Carmel Carrano’s Apple Cake: Foodie Fatale on Better Connecticut

by Foodie Fatale on October 3, 2012

in Better Connecticut,Connecticut,My Family,Recipes,The Family Business,Women In Food

Please watch my appearance on Better Connecticut, where I showed hosts Scot Haney and Kara Sundlun how to make North Haven resident Carmel Carrano‘s Apple Cake.

Carmel Carrano Carmel Carranos Apple Cake: Foodie Fatale on Better Connecticut
Carmel Carrano, photo courtesy of Janet Carrano

WFSB Channel 3
For this segment, I used sublime heritage apples from  18th Century Purity Farm At The Hall Homestead.  This beautiful antique orchard is owned and cultivated by Paul and JoAnn Desrochers. Visit them Saturdays from 1-6pm at 156 Plainfield Pike Road in Plainfield, CT.(860.564.8733). If you aren’t able to visit Paul and JoAnn for heritage apples, try contacting these other small Connecticut orchards, or vendors your local farmer’s market.

photo21 300x223 Carmel Carranos Apple Cake: Foodie Fatale on Better Connecticut

CARMEL CARRANO’S APPLE CAKE
INGREDIENTS
2 sticks butter
2 cups sugar
4 eggs
2 cups flour
2 teaspoons baking powder
2 teaspoons baking soda
2 teaspoons cinnamonSix cups granny smith apples or any tart firm apple, coarsely chopped and peeled

PREPARATION

Preheat oven to 350 degrees and butter a bundt pan.
Melt butter and slowly cream with sugar.
Add eggs one at a time and continue to blend.
Slowly add flour, baking powder, baking soda, cinnamon and mix well.
Add coarsely chopped apples and mix with a wooden spoon.
Pour into bundt pan.
Cook on the middle rack of the oven for approximately 60 minutes.
Test cake by inserting a knife; if the cake is ready, the knife will come out clean.
Be careful not to overcook.
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The story behind the cake….

Carmel was a friend of the family. She and her husband Al were customers at my grandfather Lou’s appliance store in New Haven. She had a big personality and was loud just like my grandfather. Her house was modest and always impeccably clean; my mother tells me she could always see Carmel’s house from two blocks away because her windows glistened so brightly. This was a woman who washed her walls.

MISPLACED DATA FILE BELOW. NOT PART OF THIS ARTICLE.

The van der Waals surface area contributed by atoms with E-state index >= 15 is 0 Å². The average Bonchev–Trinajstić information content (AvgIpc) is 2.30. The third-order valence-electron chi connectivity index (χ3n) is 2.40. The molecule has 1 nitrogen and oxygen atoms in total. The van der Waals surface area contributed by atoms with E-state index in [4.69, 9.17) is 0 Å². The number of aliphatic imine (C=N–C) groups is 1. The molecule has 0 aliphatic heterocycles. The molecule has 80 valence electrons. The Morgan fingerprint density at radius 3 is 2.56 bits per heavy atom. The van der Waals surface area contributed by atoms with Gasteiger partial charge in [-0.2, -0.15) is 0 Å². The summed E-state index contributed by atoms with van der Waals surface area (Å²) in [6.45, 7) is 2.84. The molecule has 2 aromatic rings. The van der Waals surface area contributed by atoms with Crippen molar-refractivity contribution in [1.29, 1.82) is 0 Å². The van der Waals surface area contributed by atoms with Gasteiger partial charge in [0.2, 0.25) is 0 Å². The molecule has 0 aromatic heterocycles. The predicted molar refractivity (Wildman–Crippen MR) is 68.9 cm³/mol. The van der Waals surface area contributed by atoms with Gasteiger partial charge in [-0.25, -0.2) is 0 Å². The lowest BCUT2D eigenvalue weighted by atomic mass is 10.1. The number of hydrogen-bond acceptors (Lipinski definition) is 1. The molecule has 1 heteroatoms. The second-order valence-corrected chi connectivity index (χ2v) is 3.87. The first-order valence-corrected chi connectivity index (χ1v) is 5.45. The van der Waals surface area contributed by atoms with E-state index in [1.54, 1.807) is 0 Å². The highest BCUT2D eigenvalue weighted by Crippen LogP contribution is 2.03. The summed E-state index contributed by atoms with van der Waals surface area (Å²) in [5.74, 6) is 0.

But Carmel’s real claim to fame was her baking.

After my grandmother died, Carmel would call my grandfather up on the phone: “C’mon over Lou. Have a cup of coffee.” Inevitably, she’d to complain about an appliance she had bought from him 10 years ago, or ask him to bring his tools so he could fix something for her- a stove, a door knob, a washing machine. He would say- in the affectionate vernacular of my family- “Oh that Carmel is a pain in the you-know-what but my God… those cream puffs.” They’d spend the afternoon drinking coffee and shouting, while eating some delicacy fresh from Carmel’s oven.

She taught my young mother how to make all the classic Italian Easter pies (rice, wheat, cream…). However, it was her Apple Cake that became legendary in our family. Moist, sweet and delicious, this cake bursts with the flavor of fresh apples. She shared her recipe with my mother, and taught her to make the cake.

Back then, when my parents were young and broke and my mother’s clothing consisted mainly of her nurse uniforms, one Christmas my father bought her a very swank outfit – which she promptly returned to buy her first KitchenAid Mixer, so she could bake like Carmel Carrano.

My mother has made this cake every autumn, for as long as I can remember. When I spent my junior year of college in Paris, she spent $50 to mail this cake to me. The postman tried to talk her out of it, reminding her that I was living in the pastry capital of the world,but she knew it was worth it.

This sublime cake is quick and easy to make. I can’t live without it. Thank you, Carmel Carrano.

Notes on the apples used on the Better Connecticut:

The Esopus Spitzenburg is best known as Thomas Jefferson’s favorite apple, this sweet red fruit is extremely juicy and floral.

The Calville Blanc D’Hiver  has a pale yellow green skin dappled with hints of a pale red. Very lemon-y tart and juicy, with a hint of sweetness.
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My tribute to this glorious cake:

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